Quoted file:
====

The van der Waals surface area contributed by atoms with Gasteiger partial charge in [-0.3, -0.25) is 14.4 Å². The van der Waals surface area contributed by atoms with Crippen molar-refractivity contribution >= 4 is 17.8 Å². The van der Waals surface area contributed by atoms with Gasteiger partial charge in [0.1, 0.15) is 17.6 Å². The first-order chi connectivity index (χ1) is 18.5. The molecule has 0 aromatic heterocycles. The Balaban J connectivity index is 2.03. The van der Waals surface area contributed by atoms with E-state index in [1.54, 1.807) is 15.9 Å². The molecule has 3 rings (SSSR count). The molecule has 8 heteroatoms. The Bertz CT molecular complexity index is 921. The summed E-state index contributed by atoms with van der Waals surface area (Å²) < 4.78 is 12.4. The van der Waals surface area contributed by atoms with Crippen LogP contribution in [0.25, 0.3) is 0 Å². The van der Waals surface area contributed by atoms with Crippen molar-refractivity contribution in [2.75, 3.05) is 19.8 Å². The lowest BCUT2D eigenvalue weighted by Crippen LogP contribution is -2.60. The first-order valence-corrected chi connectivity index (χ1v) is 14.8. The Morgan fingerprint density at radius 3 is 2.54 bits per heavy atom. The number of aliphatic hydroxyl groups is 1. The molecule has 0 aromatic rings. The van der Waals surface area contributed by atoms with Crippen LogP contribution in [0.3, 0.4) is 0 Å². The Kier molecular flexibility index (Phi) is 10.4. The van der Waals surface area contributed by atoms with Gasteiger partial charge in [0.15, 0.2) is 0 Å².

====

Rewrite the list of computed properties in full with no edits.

The van der Waals surface area contributed by atoms with Gasteiger partial charge in [-0.3, -0.25) is 14.4 Å². The van der Waals surface area contributed by atoms with Crippen molar-refractivity contribution >= 4 is 17.8 Å². The van der Waals surface area contributed by atoms with Gasteiger partial charge in [0.1, 0.15) is 17.6 Å². The first-order chi connectivity index (χ1) is 18.5. The molecule has 0 aromatic heterocycles. The Balaban J connectivity index is 2.03. The van der Waals surface area contributed by atoms with E-state index in [1.54, 1.807) is 15.9 Å². The molecule has 3 rings (SSSR count). The molecule has 8 heteroatoms. The Bertz CT molecular complexity index is 921. The summed E-state index contributed by atoms with van der Waals surface area (Å²) < 4.78 is 12.4. The van der Waals surface area contributed by atoms with Crippen LogP contribution in [0.25, 0.3) is 0 Å². The van der Waals surface area contributed by atoms with Crippen molar-refractivity contribution in [2.75, 3.05) is 19.8 Å². The lowest BCUT2D eigenvalue weighted by Crippen LogP contribution is -2.60. The first-order valence-corrected chi connectivity index (χ1v) is 14.8. The Morgan fingerprint density at radius 3 is 2.54 bits per heavy atom. The number of aliphatic hydroxyl groups is 1. The molecule has 0 aromatic rings. The van der Waals surface area contributed by atoms with Crippen LogP contribution in [0.3, 0.4) is 0 Å². The Kier molecular flexibility index (Phi) is 10.4. The van der Waals surface area contributed by atoms with Gasteiger partial charge in [0.15, 0.2) is 0 Å².